The story of a lower-class father attempting to raise his young son doesn’t sound like groundbreaking material, but “Menashe” puts that bittersweet formula into an exciting new context. Shot exclusively in Brooklyn’s Hasidic community in Borough Park with a script almost entirely spoken in Yiddish, the narrative debut of cinematographer and documentarian Joshua Z. Weinstein has the precision of an ethnographic experiment. The movie exists within the confines of its insular setting, and features a cast of real-life Hasidim riffing on the traditions that govern their everyday lives, but manages to mine a degree of emotional accessibility that extends far beyond the neighborhood’s borders.
The title character is portrayed by Menashe Lustig, a gentle, portly figure whose circumstances inspired the melancholic plot. His performance is so heartbreaking in its authenticity that the movie often borders on documentary, and yet it maintains an engaging pace as it builds up to a climax around the character’s attempt to salvage his ailing personal life.
When he’s not struggling through a dead-end job at the local supermarket, Menashe’s fighting to stay involved in the life of his young son Rieuven (Ruben Nyborg), who has been living with his pious uncle Eizik and his family since the death of Menashe’s wife. The strict community — overseen by a wizened rabbi whose flowing beard dwarfs those worn by the other men — expects Menashe to find a new wife before he can raise his son in a responsible environment. But the poor schlub (or, as his mercilessly cruel ex-brother-in-law puts it, “schlemiel”) can barely make rent. Hurtling through one random crisis after another, Menashe demands that he host an upcoming memorial dinner for his late wife on the occasion of the unveiling of her tombstone, setting a deadline for him to finally prove he can take charge.
Shot amid crowded streets and cramped apartments, the movie’s naturalistic style and emotional core suggest what might happen if the Dardenne brothers remade “Bicycle Thieves” with a screenplay by Isaac Bashevis Singer. While it’s littered with precise references to Hasidic rituals without context for the uninitiated, Menashe’s conundrum remains deeply involving thanks in large part to its relatable lead. Prone to outbursts when he’s not gazing mournfully out the window, Menashe’s an amusing klutz and an object of extreme sympathy, trapped by his environment even as he eagerly tries to sync up with its expectations. “I’m not an outsider here!” he declares at one point, but no matter what he does, that’s where he finds himself.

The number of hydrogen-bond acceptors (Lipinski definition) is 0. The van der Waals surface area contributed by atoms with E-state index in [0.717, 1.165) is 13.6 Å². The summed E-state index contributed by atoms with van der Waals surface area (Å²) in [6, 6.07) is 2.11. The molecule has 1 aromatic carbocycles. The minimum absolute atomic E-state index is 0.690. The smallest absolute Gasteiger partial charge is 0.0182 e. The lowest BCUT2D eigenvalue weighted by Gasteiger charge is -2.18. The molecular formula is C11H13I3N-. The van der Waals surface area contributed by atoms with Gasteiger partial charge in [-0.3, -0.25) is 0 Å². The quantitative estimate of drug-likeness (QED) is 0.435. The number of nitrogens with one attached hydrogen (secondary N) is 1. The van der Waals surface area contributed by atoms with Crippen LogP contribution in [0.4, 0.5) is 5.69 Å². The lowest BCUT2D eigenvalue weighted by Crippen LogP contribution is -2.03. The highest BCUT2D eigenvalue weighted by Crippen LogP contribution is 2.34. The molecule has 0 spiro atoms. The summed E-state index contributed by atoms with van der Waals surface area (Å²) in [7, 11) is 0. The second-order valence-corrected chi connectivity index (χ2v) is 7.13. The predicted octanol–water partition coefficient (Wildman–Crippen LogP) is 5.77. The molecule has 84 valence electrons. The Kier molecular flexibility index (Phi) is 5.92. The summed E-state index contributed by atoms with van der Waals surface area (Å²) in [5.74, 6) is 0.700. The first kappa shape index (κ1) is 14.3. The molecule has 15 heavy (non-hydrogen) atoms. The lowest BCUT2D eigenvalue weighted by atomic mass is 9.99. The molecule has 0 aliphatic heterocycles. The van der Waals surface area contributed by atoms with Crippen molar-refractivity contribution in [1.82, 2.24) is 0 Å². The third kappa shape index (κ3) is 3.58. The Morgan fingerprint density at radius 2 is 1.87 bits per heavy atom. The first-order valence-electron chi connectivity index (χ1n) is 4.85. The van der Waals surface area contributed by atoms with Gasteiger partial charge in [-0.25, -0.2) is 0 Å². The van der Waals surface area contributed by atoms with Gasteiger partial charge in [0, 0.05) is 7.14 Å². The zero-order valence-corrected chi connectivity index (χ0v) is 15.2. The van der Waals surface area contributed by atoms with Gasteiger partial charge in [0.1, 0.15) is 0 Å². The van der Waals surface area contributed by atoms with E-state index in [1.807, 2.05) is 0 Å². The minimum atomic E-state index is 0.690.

Co-written by Alex Lipshcultz and Musa Syeed (whose “A Stray,” a similarly naturalistic look at a Muslim immigrant, was an underappreciated festival gem in 2016), Weinstein’s script burrows inside the nuances of Hasidic life to unearth frustrations from the inside out. “Must the rabbis meddle in everything?” Menashe sighs, when the rabbi determines that Rieuven can’t stay with his dad. Notably, Weinstein and his collaborators don’t waste time with extensive discussions of theology, since the majority of these characters take their beliefs for granted.
The narrative is so well entrenched in the community in may as well hail from another country, and in doing so it magnifies the disconnect between the world of ultra-Orthodox Judaism and the secular routines surrounding it. (“The gentiles have broken homes and so they have a broken society,” Eizik asserts, illustrating the disdain for bucking tradition that makes Menashe’s life so difficult.) Weinstein (also credited as a co-cinematographer) shows his documentary chops in street scenes that find Menashe wandering within the confines of a crowded world that’s blind to his problems.
Though its melancholic tone holds tight, “Menashe” is frequently charming and funny, foregrounding the bumbling Menashe’s efforts to make sense out of his hectic life. Whether struggling through a kugel recipe or toying with the baby chick he gives his son in an effort to charm him, Menashe’s always putting valiant effort into doing the right thing — which makes his struggles all the more tragic.
Having built up its premise around a climactic event, the movie falls short of satisfying results, with the understated approach slowly winding down rather than providing sufficient payoff. But the real strength of “Menashe” lies with its ability to be a fly on the wall of a fragile existence that can take any number of unexpected turns. A critical moment arrives not from Talmudic discussion, but a conversation between Menashe and his sympathetic Latino coworkers as the men share beers at the end of the day. With its intimate focus, “Menashe” avoids indicting the strict logic that stifles its anti-hero’s individuality (though secular viewers can reach their own conclusions). Instead, it succeeds at showing how his challenges are more universal than judgmental viewers might think.
“Menashe” premiered in the NEXT section at the 2017 Sundance Film Festival. It is currently seeking U.S. distribution.